What follows is for the benefit of one William James O’Reilly Jr. “Bill” to his fans. Last summer, Mr. O’Reilly, a pundit for Fox News, spent time talking about white privilege and his contention that no such thing exists.
If you’re a foreigner in this country without authorization, you may be a hardworking, upright and taxpaying person, but you live in daily terror of making a fatal misstep.
When asked about recent allegations against Bill Cosby, Chris Rock fell into what is for him an unusual position. He was at a loss for words.
The day after it was announced that Officer Darren Wilson would not be charged in the slaying of Michael Brown, the president for a second time called for calm. His statement was measured, careful and responsible.
When President Barack Obama announced his decision to allow roughly 4 million undocumented immigrants to stay in the U.S. without fear of deportation, Democrats and Republicans in Washington disagreed furiously about the move. No surprise there.
Few truly appreciate the enormous economic benefits the Affordable Care Act will deliver to the American people over time, the middle class included. But you’d expect New York’s seasoned Democratic senator, Charles Schumer, to “get it” rather than belittle the 2010 federal health care law as a political inconvenience for his party.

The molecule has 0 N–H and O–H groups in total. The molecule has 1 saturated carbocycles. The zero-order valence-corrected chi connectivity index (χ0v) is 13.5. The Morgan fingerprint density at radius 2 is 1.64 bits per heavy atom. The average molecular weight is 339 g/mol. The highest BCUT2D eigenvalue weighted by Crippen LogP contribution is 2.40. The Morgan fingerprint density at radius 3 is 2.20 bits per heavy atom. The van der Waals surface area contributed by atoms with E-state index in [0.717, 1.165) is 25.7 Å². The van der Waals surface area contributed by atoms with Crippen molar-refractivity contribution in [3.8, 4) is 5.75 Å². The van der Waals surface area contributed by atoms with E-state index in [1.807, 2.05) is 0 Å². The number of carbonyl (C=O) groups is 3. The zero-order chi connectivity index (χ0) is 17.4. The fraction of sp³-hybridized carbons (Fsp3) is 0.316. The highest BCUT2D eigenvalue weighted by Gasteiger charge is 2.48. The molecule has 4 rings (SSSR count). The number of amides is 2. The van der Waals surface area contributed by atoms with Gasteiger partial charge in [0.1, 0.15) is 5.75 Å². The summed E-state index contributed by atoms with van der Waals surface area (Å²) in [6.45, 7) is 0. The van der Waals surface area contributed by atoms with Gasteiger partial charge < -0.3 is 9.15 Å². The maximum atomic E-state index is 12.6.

Everyone seems to have an opinion about the tragic events in Ferguson, Missouri. But, as Daniel Patrick Moynihan used to say, “You’re entitled to your own opinion but you’re not entitled to your own facts.”
OK, fine. Let’s talk about “black on black” crime. That, after all, is where the conversation seems to inevitably turn whenever one seeks to engage a conservative on the American habit of shooting unarmed African-American boys and men.
In the medical profession, there is the admonition primum non nocere, the Latin expression for “first, do no harm.” In order not to do harm, at the minimum, requires accurate diagnostics.
When my fellow critics of Ferguson, Missouri, police are reduced to arguing not whether but how hard Michael Brown hit police officer Darren Wilson, I think it is time to rethink what this scandal is all about or, more pointedly, what it should be about.
On Thursday, hundreds of millions of Americans risked obesity, heart disease and indigestion by eating large quantities of food with no precise knowledge of the caloric content. If many of them felt regret on Friday, it was not because they were duped into overeating by the absence of nutritional data.